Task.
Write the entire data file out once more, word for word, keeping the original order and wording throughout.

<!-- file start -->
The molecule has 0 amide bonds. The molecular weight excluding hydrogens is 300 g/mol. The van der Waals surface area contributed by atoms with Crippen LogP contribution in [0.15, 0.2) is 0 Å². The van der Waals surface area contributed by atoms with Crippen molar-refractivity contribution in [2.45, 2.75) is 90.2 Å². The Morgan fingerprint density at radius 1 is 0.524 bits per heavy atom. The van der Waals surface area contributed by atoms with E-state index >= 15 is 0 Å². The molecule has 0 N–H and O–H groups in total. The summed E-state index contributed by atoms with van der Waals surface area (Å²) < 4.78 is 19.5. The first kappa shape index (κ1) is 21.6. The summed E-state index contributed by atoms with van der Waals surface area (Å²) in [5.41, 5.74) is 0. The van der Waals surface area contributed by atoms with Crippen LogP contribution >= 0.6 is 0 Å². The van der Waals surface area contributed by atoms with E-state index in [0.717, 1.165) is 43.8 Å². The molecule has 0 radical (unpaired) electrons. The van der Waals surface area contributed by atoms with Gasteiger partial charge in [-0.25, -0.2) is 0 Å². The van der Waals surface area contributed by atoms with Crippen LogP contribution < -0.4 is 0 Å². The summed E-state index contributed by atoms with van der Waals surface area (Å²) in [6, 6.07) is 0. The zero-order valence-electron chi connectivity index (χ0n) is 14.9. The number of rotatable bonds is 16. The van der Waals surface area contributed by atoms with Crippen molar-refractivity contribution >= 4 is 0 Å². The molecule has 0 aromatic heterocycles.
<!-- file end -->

The molecule has 0 amide bonds. The molecular weight excluding hydrogens is 300 g/mol. The van der Waals surface area contributed by atoms with Crippen LogP contribution in [0.15, 0.2) is 0 Å². The van der Waals surface area contributed by atoms with Crippen molar-refractivity contribution in [2.45, 2.75) is 90.2 Å². The Morgan fingerprint density at radius 1 is 0.524 bits per heavy atom. The van der Waals surface area contributed by atoms with E-state index >= 15 is 0 Å². The molecule has 0 N–H and O–H groups in total. The summed E-state index contributed by atoms with van der Waals surface area (Å²) < 4.78 is 19.5. The first kappa shape index (κ1) is 21.6. The summed E-state index contributed by atoms with van der Waals surface area (Å²) in [5.41, 5.74) is 0. The van der Waals surface area contributed by atoms with Crippen LogP contribution >= 0.6 is 0 Å². The van der Waals surface area contributed by atoms with E-state index in [0.717, 1.165) is 43.8 Å². The molecule has 0 radical (unpaired) electrons. The van der Waals surface area contributed by atoms with Gasteiger partial charge in [-0.25, -0.2) is 0 Å². The van der Waals surface area contributed by atoms with Crippen LogP contribution < -0.4 is 0 Å². The summed E-state index contributed by atoms with van der Waals surface area (Å²) in [6, 6.07) is 0. The zero-order valence-electron chi connectivity index (χ0n) is 14.9. The number of rotatable bonds is 16. The van der Waals surface area contributed by atoms with Crippen molar-refractivity contribution >= 4 is 0 Å². The molecule has 0 aromatic heterocycles.